What is the Torah? Literary Collection of a People –Hebrew myth, folktales, history, poetry, biography, philosophy, prophecy, history, etc. “1st” Monotheism: Yaweh, an all-powerful, dual- natured god. –A god of violence, vengeance, and destruction –A god of covenants, blessings, protection A nationalist or founding story (of Israel) –From a loose tribal collection of people –To a national identity of a chosen people
The Hebrew Bible read as living literature is a tragic epic with a single long plot: the tale of the fall of a hero through his weaknesses. The hero is Israel, a people given a destiny almost too high for human beings, the charge of God’s law… Unlike all other epic tragedies, it does not end in death. The hero has eternal life, and the prospect of ages of pain, in which to rise at long last to the destiny which he cannot escape. – Herman Wouk This is My God
Genesis & Exodus Genesis Story of creation, rebellion, universal flood, razing of the unrighteous (1-11); and a story of tribal fathers, conflicts between sons and fathers, and convenants with Yaweh (11-22). Exodus Story of the search for the promised land, the escape from Egypt, and the formation of a nation under God’s laws.
Influences Canaan/Palestine between Egypt and Mesopotamia. (e.g., flood, eternal life, laws) Stories of Patriarchs (Abraham, Isaac, Jacob, Joseph) represent migration of Semitic tribes from Arabian peninsula into Fertile Crescent between BCE. –Abraham from Ur of the Chaldees ~1900 –Canaanite/Amorite tribes move to Egypt ~1700 –Come out of slavery in 13th cent. BCE, during rules of Seti and Ramses II.
Break into groups Using the texts as sources, answer the questions given to your group. You will have ~30 minutes. You will then have to report to the class your answers.
Question A Gilgamesh (& Enkidu), as well as Abraham, Moses and others in the Old Testament (assignment) are all considered “heroes”. Pick one “hero” from each text and then, using specific textual references, answer the following questions: 1.What is a hero? 2.In what way are the figures in each literature similar? 3.In what ways are they different? 4.What contemporary figures parallel these Epic and Old Testament heroes?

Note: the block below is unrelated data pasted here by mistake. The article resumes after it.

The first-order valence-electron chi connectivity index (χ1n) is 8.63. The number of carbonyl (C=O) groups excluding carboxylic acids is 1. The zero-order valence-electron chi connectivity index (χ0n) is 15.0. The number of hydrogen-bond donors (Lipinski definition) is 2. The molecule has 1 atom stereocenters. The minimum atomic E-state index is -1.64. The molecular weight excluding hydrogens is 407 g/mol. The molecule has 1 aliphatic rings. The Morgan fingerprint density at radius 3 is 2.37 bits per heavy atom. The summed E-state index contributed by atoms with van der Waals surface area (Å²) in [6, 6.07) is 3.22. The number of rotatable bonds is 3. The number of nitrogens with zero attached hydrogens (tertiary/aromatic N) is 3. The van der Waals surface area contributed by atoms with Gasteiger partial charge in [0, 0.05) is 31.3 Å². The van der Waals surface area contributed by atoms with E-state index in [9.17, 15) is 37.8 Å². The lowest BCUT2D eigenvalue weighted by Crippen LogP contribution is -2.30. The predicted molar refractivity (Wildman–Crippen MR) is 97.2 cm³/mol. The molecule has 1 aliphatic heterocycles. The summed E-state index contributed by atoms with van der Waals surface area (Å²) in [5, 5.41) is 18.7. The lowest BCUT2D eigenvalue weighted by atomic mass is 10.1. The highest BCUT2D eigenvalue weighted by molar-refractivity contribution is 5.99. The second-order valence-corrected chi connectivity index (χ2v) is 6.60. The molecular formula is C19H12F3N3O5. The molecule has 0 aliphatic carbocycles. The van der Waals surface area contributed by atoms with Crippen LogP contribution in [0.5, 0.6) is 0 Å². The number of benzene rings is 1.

Question B Both the Epic of Gilgamesh and Genesis contain a Flood Story. Using specific textual references, answer the following questions regarding these stories: 1.In what way are the stories similar? 2.In what way are they unique/different? 3.What role does the Flood Story play in each text? (Is it the same, different?) 4.Are there any modern versions of the Flood Story that suggest interesting parallels?
Question C In both the Epic of Gilgamesh and the Old Testament (assignment) the relationship between humans and god(s) play a prominent role. Using specific textual references, answer the following questions: 1.In what way is the human-god(s) relationship in each text similar? 2.In what way is the relationship different? 3.How do the god(s) communicate with humans in each text? 4.What do the god(s) represent in each text?
Job A dialogue on the nature of God, divine justice, human suffering and obedience. Considered a masterpiece of literature.
Influences Dated from the 6th cent. BCE –Unique among “wisdom literature” because of its questioning of conventional wisdom. Babylonian captivity 586 BCE –Nebuchadrezzar II, King of Babylon destroys Jerusalem, takes 40,000 Jews. Compare Psalm 137 –Written after Babylonian captivity, c BCE.
Psalm 137 (KJV) By the rivers of Babylon, there we sat down, yea, we wept when we remembered Zion. We hanged our harps upon the willows in the midst thereof. For there they that carried us away captive required of us a song; and they that wasted us required of us mirth, saying, Sing us one of the songs of Zion. How shall we sing the LORD’s song in a strange land? If I forget thee, O Jerusalem, let my right hand forget its her cunning. If I do not remember thee, let my tongue cleave to the roof of my mouth; if I prefer not Jerusalem above my chief joy. Remember, O LORD, the children of Edom in the day of Jerusalem; who said, Rase it, rase it, even to the foundation thereof O daughter of Babylon, who art to be destroyed; happy shall he be, that rewardeth thee as thou hast served us. Happy shall he be, that taketh and dasheth they little ones against the stones. (*539 BCE Cyrus the Great of Persia destroys Babylon; end of last Mesopotamian empire)